Energy companies profits are through the roof. They should share the wealth

Posted on May 18, 2022 in Debates

Source: — Authors: – Opinion
Tue., May 17, 2022.   By Star Editorial Board

‘Ottawa ought to tax away some of the enormous profits pouring into energy companies and use that money to support those hit hardest.’

Energy prices, as we all know, are through the roof and everyone’s feeling the pinch.

Well, not quite everyone. And no prize for guessing who the biggest winners are.

Yes, it’s the energy companies. They’re racking up record profits as the price of oil and gas soars for all the reasons we know — supply issues and the war in Ukraine.

In the first quarter of this year alone, the top five oil companies — Shell, ExxonMobile, BP, Chevron and ConocoPhillips — reported profits totalling $35 billion (U.S.) That’s a jump of more than 300 per cent over the first three months of last year.

It’s the same in Canada. Cenovus announced its biggest first-quarter profit ever — $1.6 billion. Last year the comparable figure was a mere $220 million.

Imperial Oil reported its best Q1 in 30 years, with net income of $1.17 billion. Canadian National Resources more than doubled first-quarter profit to $3.1 billion. For Suncor, the figure was $2.95 billion. That’s almost four times more than the $800 million it made in the first three months of 2021.

So the money’s been pouring in just as the rest of us face sticker shock at the pump and the cost of energy helps to drive prices for pretty much everything else higher and higher.

What, if anything, to do about it? Federal NDP Leader Jagmeet Singh, for one, has been urging the Trudeau government to do something that makes a lot of sense.

He wants Ottawa to impose an “excess profits tax” on the windfalls the energy companies are gathering at the moment, and use the money to help ordinary Canadians deal with the rising cost of living.

This is an idea well worth considering. There’s an active debate on exactly this point in Europe and the United States. The European Commission has recommended that member countries tax the energy companies’ windfall profits, and even some prominent Conservatives in Britain support the idea (Prime Minister Boris Johnson, however, has vetoed the idea there).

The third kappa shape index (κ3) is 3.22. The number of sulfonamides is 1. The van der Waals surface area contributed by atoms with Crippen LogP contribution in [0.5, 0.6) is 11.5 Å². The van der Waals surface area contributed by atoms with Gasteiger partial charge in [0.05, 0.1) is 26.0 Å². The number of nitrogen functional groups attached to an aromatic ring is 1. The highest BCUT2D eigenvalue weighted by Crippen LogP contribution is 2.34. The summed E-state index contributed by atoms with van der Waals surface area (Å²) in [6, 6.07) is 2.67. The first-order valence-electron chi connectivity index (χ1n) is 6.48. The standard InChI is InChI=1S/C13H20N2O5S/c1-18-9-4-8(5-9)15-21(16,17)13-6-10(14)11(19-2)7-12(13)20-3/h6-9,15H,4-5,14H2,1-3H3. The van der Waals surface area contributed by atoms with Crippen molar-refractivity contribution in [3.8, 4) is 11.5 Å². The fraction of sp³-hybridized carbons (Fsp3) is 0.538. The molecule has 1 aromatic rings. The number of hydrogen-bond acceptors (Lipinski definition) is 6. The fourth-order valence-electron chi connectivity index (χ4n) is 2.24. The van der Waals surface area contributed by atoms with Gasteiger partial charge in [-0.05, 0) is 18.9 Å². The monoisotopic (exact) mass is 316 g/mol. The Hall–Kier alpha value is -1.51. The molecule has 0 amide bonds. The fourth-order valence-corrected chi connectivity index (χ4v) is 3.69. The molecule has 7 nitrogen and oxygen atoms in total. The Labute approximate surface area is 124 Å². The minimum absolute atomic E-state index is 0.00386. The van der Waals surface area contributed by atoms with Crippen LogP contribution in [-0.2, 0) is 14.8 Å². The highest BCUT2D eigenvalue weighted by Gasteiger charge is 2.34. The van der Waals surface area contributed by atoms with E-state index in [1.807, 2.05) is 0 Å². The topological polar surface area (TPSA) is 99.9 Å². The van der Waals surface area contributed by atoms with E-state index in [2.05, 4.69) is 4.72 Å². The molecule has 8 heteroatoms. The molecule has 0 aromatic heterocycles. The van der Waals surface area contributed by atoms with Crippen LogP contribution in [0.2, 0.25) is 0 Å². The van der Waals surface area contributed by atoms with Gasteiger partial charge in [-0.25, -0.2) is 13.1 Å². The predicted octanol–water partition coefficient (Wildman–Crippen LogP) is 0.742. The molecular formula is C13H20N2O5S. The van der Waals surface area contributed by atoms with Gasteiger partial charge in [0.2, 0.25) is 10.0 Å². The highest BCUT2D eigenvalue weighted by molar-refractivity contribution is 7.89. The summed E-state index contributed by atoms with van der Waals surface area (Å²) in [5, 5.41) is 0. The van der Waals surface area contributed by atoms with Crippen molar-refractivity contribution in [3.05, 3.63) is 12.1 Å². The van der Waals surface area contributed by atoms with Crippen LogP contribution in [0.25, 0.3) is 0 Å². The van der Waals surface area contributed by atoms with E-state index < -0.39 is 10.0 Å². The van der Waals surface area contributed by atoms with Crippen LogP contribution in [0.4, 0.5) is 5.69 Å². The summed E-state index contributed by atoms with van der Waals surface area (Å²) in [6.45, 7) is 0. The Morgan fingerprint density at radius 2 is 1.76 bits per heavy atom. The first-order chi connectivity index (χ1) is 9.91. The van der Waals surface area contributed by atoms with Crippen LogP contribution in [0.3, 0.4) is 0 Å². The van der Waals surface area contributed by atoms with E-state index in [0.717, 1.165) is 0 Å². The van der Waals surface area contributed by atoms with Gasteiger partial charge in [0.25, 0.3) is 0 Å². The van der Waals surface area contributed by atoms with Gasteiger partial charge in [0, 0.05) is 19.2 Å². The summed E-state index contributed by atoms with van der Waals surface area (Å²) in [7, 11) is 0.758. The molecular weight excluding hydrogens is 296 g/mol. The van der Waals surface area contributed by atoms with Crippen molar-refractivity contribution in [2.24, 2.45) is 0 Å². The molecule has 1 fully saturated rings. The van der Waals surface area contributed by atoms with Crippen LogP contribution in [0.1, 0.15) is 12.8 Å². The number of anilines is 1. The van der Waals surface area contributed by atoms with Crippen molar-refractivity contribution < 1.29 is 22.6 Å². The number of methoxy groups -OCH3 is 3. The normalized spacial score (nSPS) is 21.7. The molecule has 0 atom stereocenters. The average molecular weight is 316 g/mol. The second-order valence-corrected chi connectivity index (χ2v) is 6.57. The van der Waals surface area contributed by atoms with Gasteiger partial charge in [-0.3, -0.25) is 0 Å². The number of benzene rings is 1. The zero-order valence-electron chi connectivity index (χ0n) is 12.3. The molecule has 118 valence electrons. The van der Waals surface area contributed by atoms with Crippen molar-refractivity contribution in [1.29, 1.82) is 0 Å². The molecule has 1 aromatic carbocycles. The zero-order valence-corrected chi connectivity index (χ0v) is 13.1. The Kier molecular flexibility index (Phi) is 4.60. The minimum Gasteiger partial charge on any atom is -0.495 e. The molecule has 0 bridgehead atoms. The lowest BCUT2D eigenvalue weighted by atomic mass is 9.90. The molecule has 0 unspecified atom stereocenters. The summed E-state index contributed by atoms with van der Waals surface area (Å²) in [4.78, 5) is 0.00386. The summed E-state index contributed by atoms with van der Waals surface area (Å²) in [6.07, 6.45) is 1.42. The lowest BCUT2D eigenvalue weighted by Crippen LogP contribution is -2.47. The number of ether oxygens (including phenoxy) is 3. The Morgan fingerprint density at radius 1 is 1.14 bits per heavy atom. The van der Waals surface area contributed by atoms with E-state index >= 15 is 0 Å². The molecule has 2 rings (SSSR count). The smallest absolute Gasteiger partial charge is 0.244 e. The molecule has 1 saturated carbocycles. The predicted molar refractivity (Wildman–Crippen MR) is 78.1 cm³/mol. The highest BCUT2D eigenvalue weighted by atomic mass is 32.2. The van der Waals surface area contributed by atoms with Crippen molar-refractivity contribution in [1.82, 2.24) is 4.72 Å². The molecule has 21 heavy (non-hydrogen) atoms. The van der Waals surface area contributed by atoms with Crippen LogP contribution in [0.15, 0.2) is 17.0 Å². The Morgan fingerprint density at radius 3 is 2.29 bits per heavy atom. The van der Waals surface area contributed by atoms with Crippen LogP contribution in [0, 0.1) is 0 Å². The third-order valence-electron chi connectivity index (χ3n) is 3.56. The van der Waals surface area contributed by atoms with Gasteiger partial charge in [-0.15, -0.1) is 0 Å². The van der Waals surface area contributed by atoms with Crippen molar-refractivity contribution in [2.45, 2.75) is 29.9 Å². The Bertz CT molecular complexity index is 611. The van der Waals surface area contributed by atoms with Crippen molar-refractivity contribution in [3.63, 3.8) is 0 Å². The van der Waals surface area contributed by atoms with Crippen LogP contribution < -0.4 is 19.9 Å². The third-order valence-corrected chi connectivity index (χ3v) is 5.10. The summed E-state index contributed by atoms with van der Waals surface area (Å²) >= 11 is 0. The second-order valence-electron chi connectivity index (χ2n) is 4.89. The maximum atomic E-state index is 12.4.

More to the point, the Trudeau government has already adopted the idea of an excess profits tax for another sector that did very well during the COVID-19 pandemic — the big banks and insurance companies.

In her April budget, Finance Minister Chrystia Freeland imposed a one-time 15-per-cent windfall levy on last year’s profits over $1 billion from Canada’s major financial institutions and raised their income tax rate from 15 to 16.5 per cent. That will bring in an extra $6.5 billion over the next five years.

The reasoning is that the government backstopped the financial sector through the pandemic with billions of tax dollars that kept incomes up and the banks’ customers solvent. They benefited from government support, and now it’s time to pay some back.

Naturally, the banks grumbled about being singled out. But as far as we can see, those big towers in downtown Toronto didn’t crumble. There was enough cash to both keep the banks humming along and help fill the treasury.

The energy companies are in a similar situation. They would no doubt argue that a windfall profits tax would discourage investment, transition to a greener economy, and so on. But there’s more than enough money to go around, quite literally. In Britain, a top executive of BP let slip a few months ago that high oil prices had turned the company into a “cash machine” and it didn’t know what to do with all the loot.

Canadians are struggling to pay their bills, and many need help now. The government ought to tax away some of the enormous profits pouring into the energy companies and use that money to support those being hit hardest.

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